(October 2002) The HIV/AIDS pandemic took hold later in Asia than in most other regions, but the large sex industry and injecting drug trade favored its rapid spread. UNAIDS estimates there were fewer than 600,000 people living with HIV/AIDS in South and Southeast Asia in 1990; by 2001, the estimate topped 6 million. More than half of these people live in India. During 2001, there were an estimated 800,000 new HIV infections in the region.
Thailand and Cambodia initially were at the center of Southeast Asia’s HIV epidemic, but both countries have been successful in slowing infection rates. The thriving sex industry in Thailand facilitated HIV infections, but new infections have slowed dramatically, largely because of the Thai government’s mandatory condom-use program for brothels. In central and northern Thailand, up to 30 percent of commercial sex workers had HIV in the early 1990s; by 1999, the rate had fallen to 13 percent. Infection rates among the Thai military have declined as well, reversing an upward trend. In Thailand and Cambodia, programs promoting condom use in brothels have reduced HIV transmission in both sex workers and their clients, as well as in the general population. Thailand’s success in controlling the spread of HIV is attributed to the government’s willingness to commit substantial resources to public health, the mobilization of multiple sectors, an aggressive prevention program, and an excellent health infrastructure. Cambodia’s government also acted early to slow the HIV epidemic by promoting condom use, reducing the fear and stigma associated with AIDS, and introducing programs to lessen vulnerability to infection.
In Cambodia, Myanmar, and Thailand, life expectancy in 2010 will be nearly two years to four years lower than it would be without AIDS. The U.S. Census Bureau also projected that Cambodia, Myanmar, Thailand, and several other non-African countries will experience lower population growth rates because of AIDS.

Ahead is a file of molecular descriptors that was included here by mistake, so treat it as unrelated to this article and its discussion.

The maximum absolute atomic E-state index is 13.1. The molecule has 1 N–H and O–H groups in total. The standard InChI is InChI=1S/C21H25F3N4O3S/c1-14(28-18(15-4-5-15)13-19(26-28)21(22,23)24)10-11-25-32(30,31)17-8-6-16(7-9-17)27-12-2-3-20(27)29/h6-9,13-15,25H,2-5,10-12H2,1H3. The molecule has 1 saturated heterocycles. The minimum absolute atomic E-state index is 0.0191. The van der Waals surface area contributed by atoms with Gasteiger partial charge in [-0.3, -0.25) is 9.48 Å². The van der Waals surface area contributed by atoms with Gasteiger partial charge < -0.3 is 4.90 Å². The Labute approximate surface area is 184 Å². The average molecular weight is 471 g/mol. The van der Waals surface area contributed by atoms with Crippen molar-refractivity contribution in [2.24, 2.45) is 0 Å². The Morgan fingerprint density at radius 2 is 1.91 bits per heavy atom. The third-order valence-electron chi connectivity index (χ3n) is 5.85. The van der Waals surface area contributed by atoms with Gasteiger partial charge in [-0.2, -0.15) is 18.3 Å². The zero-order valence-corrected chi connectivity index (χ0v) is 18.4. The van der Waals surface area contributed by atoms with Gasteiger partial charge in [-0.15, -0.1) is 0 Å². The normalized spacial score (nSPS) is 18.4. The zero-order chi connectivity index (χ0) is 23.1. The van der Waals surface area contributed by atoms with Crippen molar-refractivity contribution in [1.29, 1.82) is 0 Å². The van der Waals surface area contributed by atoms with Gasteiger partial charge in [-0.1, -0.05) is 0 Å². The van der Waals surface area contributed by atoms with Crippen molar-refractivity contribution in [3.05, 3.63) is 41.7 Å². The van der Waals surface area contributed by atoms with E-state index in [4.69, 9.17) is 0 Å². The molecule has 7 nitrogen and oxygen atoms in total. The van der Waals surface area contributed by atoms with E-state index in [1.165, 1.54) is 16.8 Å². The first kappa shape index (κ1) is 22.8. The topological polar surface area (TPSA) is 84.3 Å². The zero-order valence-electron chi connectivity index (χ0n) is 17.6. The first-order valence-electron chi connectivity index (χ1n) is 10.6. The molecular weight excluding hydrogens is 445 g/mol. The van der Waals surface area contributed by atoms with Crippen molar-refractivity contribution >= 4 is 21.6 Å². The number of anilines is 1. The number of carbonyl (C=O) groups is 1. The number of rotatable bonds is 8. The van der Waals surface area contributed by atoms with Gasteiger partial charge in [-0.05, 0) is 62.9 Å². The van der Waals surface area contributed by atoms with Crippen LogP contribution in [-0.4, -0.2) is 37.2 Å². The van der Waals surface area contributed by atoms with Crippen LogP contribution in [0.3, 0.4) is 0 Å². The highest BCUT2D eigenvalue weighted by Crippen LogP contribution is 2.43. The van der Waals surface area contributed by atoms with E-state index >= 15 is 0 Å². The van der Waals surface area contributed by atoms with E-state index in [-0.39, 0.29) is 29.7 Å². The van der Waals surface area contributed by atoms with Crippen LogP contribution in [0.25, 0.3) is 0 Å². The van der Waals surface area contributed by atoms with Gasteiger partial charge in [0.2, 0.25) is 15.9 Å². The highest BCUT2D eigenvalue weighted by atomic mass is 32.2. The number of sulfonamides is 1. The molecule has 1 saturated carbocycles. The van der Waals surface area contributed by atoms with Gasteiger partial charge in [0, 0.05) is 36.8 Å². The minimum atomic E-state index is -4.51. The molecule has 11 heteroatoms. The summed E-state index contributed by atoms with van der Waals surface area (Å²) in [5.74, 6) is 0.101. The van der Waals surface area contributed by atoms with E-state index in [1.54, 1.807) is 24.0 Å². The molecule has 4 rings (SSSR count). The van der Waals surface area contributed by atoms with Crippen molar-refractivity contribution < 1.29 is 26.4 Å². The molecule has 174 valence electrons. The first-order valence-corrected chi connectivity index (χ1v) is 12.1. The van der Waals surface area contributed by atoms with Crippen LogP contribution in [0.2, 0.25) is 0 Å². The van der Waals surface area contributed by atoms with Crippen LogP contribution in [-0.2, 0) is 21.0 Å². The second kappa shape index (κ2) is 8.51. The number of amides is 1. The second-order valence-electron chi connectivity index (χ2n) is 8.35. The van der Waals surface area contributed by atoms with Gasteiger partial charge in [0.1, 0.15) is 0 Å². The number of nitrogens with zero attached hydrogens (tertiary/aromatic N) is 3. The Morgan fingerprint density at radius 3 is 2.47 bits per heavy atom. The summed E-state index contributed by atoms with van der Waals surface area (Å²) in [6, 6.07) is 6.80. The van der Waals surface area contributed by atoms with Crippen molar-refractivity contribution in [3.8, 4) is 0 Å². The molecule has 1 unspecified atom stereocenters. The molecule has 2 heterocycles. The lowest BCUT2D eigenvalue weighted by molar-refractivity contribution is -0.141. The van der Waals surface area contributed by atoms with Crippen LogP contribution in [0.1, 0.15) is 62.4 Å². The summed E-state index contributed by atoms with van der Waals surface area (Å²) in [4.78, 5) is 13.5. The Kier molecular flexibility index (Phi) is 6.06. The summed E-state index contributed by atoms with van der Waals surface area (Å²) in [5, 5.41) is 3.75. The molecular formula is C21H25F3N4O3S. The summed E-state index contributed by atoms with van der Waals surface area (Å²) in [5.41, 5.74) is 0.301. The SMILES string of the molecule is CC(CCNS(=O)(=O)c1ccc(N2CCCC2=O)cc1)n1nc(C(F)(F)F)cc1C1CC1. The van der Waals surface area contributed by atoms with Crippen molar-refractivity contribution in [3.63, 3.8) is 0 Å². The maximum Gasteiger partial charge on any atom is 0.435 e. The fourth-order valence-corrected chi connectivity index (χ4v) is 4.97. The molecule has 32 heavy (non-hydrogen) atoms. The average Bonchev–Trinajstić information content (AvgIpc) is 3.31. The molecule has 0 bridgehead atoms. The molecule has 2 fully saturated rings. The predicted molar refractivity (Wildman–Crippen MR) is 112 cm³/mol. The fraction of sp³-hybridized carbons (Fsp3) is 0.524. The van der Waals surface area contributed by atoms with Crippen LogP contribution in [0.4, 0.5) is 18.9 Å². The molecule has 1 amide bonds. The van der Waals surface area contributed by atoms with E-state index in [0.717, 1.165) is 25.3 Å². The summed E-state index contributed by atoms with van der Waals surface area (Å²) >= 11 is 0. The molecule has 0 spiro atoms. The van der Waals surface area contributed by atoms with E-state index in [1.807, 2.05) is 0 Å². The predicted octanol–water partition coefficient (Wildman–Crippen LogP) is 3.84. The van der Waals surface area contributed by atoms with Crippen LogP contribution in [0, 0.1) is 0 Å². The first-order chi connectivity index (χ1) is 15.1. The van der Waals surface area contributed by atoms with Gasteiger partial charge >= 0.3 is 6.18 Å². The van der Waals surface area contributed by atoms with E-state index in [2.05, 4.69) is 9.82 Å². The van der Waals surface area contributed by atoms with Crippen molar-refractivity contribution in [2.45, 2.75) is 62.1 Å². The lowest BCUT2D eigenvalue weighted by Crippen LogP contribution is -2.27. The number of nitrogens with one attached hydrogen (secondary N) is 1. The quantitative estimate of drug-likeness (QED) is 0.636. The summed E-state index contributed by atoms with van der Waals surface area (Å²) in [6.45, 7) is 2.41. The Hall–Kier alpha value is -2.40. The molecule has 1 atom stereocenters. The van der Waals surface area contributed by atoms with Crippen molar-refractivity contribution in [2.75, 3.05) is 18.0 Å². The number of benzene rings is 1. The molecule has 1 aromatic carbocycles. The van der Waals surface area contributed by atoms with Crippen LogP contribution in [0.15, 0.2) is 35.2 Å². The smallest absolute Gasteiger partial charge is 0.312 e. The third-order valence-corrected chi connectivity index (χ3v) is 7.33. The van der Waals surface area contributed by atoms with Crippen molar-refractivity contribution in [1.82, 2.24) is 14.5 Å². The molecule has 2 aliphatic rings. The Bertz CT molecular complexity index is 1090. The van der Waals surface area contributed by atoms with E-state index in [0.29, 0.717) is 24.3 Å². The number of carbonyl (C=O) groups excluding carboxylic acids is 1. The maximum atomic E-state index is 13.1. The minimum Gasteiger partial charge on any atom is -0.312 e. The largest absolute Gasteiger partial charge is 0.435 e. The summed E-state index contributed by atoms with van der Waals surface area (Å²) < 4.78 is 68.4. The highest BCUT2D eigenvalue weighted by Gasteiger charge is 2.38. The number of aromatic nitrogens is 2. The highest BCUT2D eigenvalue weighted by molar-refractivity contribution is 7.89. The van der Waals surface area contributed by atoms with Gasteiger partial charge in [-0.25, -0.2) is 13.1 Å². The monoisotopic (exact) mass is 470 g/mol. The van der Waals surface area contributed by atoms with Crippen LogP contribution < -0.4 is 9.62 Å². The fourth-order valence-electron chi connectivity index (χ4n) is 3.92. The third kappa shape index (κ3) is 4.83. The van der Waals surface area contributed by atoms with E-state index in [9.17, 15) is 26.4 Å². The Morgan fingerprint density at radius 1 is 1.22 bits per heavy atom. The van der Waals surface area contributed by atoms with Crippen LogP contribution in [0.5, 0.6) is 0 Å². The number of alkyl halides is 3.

Since the late 1990s, however, HIV/AIDS experts have detected alarming increases in HIV prevalence in other South and Southeast Asian countries. India is home to more people with HIV/AIDS than any other country except South Africa. Prevalence is high among urban residents, injecting drug users, truck drivers, and commercial sex workers. In some Indian cities, there has been a worrying increase in HIV/AIDS among pregnant women, suggesting that HIV is moving into the general population. A recent UNAIDS study, Report on the Global HIV/AIDS Epidemic, says that HIV is infecting “strikingly diverse” populations in India, which may mean the disease is poised for rapid spread.
HIV prevalence has also increased among sex workers in Indonesia, Vietnam, and several other countries. While HIV prevalence in Indonesia is relatively low, recent increases in HIV prevalence among sex workers and injecting drug users, along with increasing sexual activity among adolescents and young adults, point to a potential surge in HIV infections. In one drug treatment center in Jakarta, 40 percent of patients in 2001 had HIV, up from just 15 percent the previous year.
Peter Lamptey is president of the Family Health International (FHI) Institute for HIV/AIDS. Merywen Wigley is an associate technical officer at the FHI Institute for HIV/AIDS. Dara Carr is a technical director for health communication at PRB. Yvette Collymore is senior editor at PRB. Excerpted from PRB’s Population Bulletin “Facing the HIV/AIDS Pandemic” (PDF: 786KB).